On Friendship

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Wiley, Oct 19, 2000 - Family & Relationships - 189 pages
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Friends can help to form the basic structure of our lives but we very often take them for granted. Friends can sometimes be regarded as an oppressive burden when they appear to be greedily demanding too much of us. How to get the balance right is a perennial concern and the subject of much fiction and drama.


But has this always been the case or is the nature and meaning of friendship changing in contemporary society? Ray Pahl explores these issues as well as discussing who needs friends most and when, how friends make us the people that we are and whether friendship is a new metaphor for morality.


Pahl brings refreshing new insights to a form of relationship that has changed in its meaning and significance since the classical discussion by Aristotle. Drawing on a wide range of material, including history, philosophy, psychology and sociology, he focuses it into distinctive shafts of light which illuminate different aspects of this rich and multi-faceted topic.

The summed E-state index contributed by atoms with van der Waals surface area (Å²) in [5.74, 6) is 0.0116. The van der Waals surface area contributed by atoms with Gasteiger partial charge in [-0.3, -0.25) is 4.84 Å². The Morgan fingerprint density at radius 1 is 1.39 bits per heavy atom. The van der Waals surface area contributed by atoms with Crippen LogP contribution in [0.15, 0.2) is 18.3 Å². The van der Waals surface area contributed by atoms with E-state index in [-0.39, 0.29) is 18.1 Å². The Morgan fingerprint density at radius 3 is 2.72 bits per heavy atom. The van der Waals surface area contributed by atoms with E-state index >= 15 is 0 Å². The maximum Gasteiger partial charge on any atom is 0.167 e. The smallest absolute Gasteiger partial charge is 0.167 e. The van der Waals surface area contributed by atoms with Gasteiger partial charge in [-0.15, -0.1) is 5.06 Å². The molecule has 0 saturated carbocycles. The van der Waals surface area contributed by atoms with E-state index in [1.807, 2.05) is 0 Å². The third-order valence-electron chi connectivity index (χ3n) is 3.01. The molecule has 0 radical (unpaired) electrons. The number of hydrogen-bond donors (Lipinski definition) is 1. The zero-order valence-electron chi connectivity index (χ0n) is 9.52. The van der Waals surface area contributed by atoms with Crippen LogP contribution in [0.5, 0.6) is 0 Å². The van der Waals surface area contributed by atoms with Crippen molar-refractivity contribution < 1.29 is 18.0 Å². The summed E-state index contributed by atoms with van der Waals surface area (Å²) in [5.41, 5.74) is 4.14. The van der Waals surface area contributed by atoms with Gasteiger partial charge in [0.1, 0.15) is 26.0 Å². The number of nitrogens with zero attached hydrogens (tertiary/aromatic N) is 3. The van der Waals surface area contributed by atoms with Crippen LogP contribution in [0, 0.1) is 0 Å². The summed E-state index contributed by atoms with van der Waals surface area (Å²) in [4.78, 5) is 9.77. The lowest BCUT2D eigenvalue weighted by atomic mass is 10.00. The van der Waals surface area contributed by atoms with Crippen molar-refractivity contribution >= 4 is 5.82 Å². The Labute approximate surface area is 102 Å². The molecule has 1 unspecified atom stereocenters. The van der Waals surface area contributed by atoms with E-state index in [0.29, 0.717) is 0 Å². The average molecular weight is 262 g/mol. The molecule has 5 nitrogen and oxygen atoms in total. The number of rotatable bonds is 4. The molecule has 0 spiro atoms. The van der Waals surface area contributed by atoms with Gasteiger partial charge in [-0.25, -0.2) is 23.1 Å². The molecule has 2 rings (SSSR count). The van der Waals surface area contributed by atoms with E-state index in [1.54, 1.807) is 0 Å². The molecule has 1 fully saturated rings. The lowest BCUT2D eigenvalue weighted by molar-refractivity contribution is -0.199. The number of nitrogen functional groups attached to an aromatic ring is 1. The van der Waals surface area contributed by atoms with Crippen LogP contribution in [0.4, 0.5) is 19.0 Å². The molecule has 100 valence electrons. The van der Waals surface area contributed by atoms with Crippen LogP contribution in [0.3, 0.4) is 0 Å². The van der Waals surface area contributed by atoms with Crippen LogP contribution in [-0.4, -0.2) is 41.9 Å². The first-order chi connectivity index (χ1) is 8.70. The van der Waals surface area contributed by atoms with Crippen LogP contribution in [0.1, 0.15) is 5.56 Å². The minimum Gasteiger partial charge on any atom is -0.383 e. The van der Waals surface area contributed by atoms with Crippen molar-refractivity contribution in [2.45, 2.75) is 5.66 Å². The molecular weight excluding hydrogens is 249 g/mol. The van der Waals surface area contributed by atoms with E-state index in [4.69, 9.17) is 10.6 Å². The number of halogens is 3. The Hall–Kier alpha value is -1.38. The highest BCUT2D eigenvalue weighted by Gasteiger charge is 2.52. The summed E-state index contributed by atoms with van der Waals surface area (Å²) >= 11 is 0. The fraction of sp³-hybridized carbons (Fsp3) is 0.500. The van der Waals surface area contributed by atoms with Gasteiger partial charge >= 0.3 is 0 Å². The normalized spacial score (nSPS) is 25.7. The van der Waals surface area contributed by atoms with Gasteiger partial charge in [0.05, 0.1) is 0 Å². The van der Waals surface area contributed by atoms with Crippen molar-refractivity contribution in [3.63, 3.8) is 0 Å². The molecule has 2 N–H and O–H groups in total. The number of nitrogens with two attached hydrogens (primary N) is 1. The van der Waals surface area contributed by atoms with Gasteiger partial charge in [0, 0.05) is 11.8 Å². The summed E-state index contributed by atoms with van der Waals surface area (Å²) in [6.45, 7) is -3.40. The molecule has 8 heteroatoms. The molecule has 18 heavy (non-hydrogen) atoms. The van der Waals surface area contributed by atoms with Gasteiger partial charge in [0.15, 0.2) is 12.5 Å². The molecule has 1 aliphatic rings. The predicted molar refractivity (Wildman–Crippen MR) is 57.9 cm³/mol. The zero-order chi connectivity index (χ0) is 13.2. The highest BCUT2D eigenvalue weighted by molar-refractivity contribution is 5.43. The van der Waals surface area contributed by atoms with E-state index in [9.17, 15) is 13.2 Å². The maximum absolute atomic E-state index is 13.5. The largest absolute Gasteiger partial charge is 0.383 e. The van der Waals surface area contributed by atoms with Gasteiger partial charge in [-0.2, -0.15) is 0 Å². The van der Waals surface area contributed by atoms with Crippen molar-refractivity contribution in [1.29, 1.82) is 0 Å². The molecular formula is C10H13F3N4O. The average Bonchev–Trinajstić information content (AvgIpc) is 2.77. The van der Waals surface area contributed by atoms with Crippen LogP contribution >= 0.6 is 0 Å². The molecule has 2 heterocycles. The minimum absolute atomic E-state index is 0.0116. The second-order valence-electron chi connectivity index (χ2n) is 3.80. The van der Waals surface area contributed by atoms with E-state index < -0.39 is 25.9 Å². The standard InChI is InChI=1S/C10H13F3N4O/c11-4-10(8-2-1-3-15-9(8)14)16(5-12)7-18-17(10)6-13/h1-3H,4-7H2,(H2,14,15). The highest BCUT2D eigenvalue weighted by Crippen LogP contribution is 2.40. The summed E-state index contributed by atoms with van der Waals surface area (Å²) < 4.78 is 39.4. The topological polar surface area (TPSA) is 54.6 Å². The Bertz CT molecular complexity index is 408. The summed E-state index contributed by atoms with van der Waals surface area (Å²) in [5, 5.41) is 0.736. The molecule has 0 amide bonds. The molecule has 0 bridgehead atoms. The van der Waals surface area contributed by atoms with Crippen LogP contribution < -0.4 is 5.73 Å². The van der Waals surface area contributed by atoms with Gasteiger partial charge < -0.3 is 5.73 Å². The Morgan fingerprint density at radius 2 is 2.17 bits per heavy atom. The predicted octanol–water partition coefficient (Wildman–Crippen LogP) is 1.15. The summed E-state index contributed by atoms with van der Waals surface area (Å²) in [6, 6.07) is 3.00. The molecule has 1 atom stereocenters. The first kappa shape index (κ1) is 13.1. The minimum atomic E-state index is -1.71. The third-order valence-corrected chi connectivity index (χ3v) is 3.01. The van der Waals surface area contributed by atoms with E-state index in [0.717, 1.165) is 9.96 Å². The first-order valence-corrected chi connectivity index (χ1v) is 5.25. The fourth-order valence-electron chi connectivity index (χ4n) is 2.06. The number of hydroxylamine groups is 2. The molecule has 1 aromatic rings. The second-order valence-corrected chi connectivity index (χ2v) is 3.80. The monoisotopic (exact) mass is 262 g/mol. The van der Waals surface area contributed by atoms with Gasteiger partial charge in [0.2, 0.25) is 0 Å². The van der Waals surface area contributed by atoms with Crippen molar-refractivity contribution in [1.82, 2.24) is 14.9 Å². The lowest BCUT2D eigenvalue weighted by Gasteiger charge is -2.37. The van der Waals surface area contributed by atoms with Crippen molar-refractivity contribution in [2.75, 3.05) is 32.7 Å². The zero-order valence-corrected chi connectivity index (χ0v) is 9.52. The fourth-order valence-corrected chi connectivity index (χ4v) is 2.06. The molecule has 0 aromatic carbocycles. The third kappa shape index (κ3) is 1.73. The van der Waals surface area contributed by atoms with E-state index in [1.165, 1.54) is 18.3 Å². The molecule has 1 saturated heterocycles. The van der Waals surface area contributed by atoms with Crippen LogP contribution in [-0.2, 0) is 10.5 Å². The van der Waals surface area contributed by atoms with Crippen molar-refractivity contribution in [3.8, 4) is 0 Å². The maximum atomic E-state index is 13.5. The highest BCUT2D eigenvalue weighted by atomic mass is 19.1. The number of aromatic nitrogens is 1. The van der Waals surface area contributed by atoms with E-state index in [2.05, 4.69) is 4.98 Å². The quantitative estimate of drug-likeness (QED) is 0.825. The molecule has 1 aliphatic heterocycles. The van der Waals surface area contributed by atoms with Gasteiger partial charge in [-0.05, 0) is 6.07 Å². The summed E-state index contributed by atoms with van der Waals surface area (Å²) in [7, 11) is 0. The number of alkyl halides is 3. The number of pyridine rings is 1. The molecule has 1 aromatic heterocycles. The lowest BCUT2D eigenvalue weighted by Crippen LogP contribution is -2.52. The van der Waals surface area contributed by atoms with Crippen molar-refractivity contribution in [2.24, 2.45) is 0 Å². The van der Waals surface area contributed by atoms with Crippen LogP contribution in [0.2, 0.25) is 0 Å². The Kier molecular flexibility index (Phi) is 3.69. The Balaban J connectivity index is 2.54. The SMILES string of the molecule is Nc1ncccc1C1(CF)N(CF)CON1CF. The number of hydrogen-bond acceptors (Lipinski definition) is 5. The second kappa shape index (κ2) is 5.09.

Understanding friendship is important at the private level, as we struggle with the problem of personal identity in a kaleidoscopic world, and also at the public level where inappropriate friendship emerges as cronyism or subtle varieties of political corruption.


This accessible jargon-free book will appeal to a wide readership, since it does much to illuminate a fascinating topic at many different levels.

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About the author (2000)

Ray Pahl is a leading sociologist with an international reputation. He is the author of many books including Divisions of Labour, On Work, and After Success and has published numerous articles across a broad spectrum of sociological issues. Ray Pahl is Research Professor at the Institute for Social and Economic Research at the University of Essex, and Emeritus Professor of Sociology at the University of Kent at Canterbury.

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